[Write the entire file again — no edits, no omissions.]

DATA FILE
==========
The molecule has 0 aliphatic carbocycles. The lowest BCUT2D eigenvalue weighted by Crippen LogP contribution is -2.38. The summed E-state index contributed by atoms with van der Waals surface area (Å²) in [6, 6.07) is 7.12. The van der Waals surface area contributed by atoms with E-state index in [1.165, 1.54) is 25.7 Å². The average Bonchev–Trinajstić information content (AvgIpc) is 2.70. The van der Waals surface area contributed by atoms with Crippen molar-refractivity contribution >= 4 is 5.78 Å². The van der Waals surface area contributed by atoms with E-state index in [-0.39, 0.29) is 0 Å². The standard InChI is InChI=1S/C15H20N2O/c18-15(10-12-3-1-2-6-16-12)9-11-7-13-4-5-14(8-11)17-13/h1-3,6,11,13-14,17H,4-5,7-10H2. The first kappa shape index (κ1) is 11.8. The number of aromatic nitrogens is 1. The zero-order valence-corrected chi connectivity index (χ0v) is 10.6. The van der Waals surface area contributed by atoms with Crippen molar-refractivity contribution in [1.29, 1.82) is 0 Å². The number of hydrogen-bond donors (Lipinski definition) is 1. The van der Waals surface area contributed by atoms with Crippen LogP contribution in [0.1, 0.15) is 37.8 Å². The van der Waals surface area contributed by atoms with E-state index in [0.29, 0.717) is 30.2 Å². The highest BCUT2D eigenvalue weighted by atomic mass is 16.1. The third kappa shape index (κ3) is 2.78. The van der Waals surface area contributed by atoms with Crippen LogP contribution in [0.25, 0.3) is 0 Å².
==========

The molecule has 0 aliphatic carbocycles. The lowest BCUT2D eigenvalue weighted by Crippen LogP contribution is -2.38. The summed E-state index contributed by atoms with van der Waals surface area (Å²) in [6, 6.07) is 7.12. The van der Waals surface area contributed by atoms with E-state index in [1.165, 1.54) is 25.7 Å². The average Bonchev–Trinajstić information content (AvgIpc) is 2.70. The van der Waals surface area contributed by atoms with Crippen molar-refractivity contribution >= 4 is 5.78 Å². The van der Waals surface area contributed by atoms with E-state index in [-0.39, 0.29) is 0 Å². The standard InChI is InChI=1S/C15H20N2O/c18-15(10-12-3-1-2-6-16-12)9-11-7-13-4-5-14(8-11)17-13/h1-3,6,11,13-14,17H,4-5,7-10H2. The first kappa shape index (κ1) is 11.8. The number of aromatic nitrogens is 1. The zero-order valence-corrected chi connectivity index (χ0v) is 10.6. The van der Waals surface area contributed by atoms with Crippen molar-refractivity contribution in [1.29, 1.82) is 0 Å². The number of hydrogen-bond donors (Lipinski definition) is 1. The van der Waals surface area contributed by atoms with Crippen LogP contribution in [0.1, 0.15) is 37.8 Å². The van der Waals surface area contributed by atoms with E-state index in [0.29, 0.717) is 30.2 Å². The highest BCUT2D eigenvalue weighted by atomic mass is 16.1. The third kappa shape index (κ3) is 2.78. The van der Waals surface area contributed by atoms with Crippen LogP contribution in [0.25, 0.3) is 0 Å².